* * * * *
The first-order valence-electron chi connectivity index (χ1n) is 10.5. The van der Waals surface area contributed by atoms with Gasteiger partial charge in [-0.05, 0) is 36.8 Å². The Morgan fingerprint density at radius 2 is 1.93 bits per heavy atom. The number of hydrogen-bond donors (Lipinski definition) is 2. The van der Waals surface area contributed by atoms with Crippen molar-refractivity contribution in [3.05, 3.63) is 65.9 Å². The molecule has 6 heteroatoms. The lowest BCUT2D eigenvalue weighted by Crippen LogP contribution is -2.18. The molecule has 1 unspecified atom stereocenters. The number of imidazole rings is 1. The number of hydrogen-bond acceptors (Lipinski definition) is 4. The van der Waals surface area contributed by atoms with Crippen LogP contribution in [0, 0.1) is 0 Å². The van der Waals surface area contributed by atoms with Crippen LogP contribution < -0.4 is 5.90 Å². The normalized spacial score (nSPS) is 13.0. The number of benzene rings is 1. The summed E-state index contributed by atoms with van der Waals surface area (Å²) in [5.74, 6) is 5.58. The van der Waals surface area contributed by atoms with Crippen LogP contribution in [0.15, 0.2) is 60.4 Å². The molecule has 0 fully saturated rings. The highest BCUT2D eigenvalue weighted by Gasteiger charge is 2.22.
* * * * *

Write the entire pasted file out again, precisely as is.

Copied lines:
The first-order valence-electron chi connectivity index (χ1n) is 10.5. The van der Waals surface area contributed by atoms with Gasteiger partial charge in [-0.05, 0) is 36.8 Å². The Morgan fingerprint density at radius 2 is 1.93 bits per heavy atom. The number of hydrogen-bond donors (Lipinski definition) is 2. The van der Waals surface area contributed by atoms with Crippen molar-refractivity contribution in [3.05, 3.63) is 65.9 Å². The molecule has 6 heteroatoms. The lowest BCUT2D eigenvalue weighted by Crippen LogP contribution is -2.18. The molecule has 1 unspecified atom stereocenters. The number of imidazole rings is 1. The number of hydrogen-bond acceptors (Lipinski definition) is 4. The van der Waals surface area contributed by atoms with Crippen LogP contribution in [0, 0.1) is 0 Å². The van der Waals surface area contributed by atoms with Crippen LogP contribution < -0.4 is 5.90 Å². The normalized spacial score (nSPS) is 13.0. The number of benzene rings is 1. The summed E-state index contributed by atoms with van der Waals surface area (Å²) in [5.74, 6) is 5.58. The van der Waals surface area contributed by atoms with Crippen LogP contribution in [0.15, 0.2) is 60.4 Å². The molecule has 0 fully saturated rings. The highest BCUT2D eigenvalue weighted by Gasteiger charge is 2.22.